Harvard Medical School researchers have uncovered an ovary gene whose absence from mouse egg cells produced severe pregnancy complications. The gene, Fmn2, which produces the protein formin-2, is similar in mice and humans and offers promise for understanding embryo loss, birth defects, and infertility in women. The study appears in the December Nature Cell Biology.
"As humans we are incredibly bad at producing eggs with the normal number of chromosomes, which is the leading cause of pregnancy loss in women," says Benjamin Leader, an HMS MD/PhD candidate, and the papers lead author. "The biological means for ensuring proper distribution of chromosomes to the egg has been difficult to determine.
"Our study shows that the formin-2 gene is required in order to ensure the proper distribution of chromosomes to the egg. About one percent of women suffer from recurrent pregnancy loss, which can be defined as a loss of greater than two or three pregnancies. We are now actively searching for mutations involving the formin-2 gene in women with reproductive loss and infertility," Leader added.
Donna Burtanger | EurekAlert!
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Whether you call it effervescent, fizzy, or sparkling, carbonated water is making a comeback as a beverage. Aside from quenching thirst, researchers at the University of Illinois at Urbana-Champaign have discovered a new use for these "bubbly" concoctions that will have major impact on the manufacturer of the world's thinnest, flattest, and one most useful materials -- graphene.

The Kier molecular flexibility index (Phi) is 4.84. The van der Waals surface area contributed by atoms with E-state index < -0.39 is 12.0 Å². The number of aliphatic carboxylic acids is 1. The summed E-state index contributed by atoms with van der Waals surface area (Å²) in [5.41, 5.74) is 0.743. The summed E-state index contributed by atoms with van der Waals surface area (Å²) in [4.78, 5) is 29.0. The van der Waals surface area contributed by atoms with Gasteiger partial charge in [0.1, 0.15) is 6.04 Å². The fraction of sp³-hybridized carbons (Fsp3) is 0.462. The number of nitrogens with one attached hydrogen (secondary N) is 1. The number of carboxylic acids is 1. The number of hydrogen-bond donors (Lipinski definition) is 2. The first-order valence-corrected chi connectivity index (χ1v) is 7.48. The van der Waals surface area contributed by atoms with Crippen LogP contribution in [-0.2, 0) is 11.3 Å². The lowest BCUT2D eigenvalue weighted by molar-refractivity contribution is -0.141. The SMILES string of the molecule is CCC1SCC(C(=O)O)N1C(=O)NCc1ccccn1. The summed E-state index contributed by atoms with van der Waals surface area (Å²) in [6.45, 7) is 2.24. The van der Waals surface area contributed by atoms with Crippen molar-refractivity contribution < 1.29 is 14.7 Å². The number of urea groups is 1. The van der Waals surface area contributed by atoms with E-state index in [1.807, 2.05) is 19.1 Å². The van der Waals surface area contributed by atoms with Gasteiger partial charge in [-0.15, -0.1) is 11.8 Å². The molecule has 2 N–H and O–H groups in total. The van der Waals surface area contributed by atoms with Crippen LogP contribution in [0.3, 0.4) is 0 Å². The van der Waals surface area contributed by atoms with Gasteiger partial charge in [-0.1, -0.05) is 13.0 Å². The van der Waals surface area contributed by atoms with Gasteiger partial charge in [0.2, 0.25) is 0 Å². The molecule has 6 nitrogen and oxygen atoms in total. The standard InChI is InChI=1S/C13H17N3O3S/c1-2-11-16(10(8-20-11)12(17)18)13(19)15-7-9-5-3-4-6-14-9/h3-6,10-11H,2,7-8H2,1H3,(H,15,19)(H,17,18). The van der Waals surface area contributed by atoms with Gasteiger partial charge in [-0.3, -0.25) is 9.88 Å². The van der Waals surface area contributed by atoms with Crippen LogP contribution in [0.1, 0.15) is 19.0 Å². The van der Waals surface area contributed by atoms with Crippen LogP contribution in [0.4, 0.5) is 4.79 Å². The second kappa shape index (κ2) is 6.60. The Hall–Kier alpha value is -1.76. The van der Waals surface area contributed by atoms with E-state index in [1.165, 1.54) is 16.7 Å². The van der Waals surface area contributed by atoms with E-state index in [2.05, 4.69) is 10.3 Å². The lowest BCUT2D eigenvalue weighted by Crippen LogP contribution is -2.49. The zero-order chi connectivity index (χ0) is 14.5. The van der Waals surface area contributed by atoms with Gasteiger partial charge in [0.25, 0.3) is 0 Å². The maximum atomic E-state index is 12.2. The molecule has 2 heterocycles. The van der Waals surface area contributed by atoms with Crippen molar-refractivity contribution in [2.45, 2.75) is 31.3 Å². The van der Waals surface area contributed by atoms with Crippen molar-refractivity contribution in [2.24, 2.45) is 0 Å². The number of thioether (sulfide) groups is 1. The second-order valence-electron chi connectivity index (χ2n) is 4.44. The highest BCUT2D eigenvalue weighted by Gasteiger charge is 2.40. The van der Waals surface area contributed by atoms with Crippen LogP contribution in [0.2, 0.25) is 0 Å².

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Physicists at the University of Bonn have managed to create optical hollows and more complex patterns into which the light of a Bose-Einstein condensate flows. The creation of such highly low-loss structures for light is a prerequisite for complex light circuits, such as for quantum information processing for a new generation of computers. The researchers are now presenting their results in the journal Nature Photonics.
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For the first time, scientists have shown that circular RNA is linked to brain function. When a RNA molecule called Cdr1as was deleted from the genome of mice, the animals had problems filtering out unnecessary information – like patients suffering from neuropsychiatric disorders.
While hundreds of circular RNAs (circRNAs) are abundant in mammalian brains, one big question has remained unanswered: What are they actually good for? In the...
An experimental small satellite has successfully collected and delivered data on a key measurement for predicting changes in Earth's climate.
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A study led by scientists of the Max Planck Institute for the Structure and Dynamics of Matter (MPSD) at the Center for Free-Electron Laser Science in Hamburg presents evidence of the coexistence of superconductivity and “charge-density-waves” in compounds of the poorly-studied family of bismuthates. This observation opens up new perspectives for a deeper understanding of the phenomenon of high-temperature superconductivity, a topic which is at the core of condensed matter research since more than 30 years. The paper by Nicoletti et al has been published in the PNAS.
Since the beginning of the 20th century, superconductivity had been observed in some metals at temperatures only a few degrees above the absolute zero (minus...
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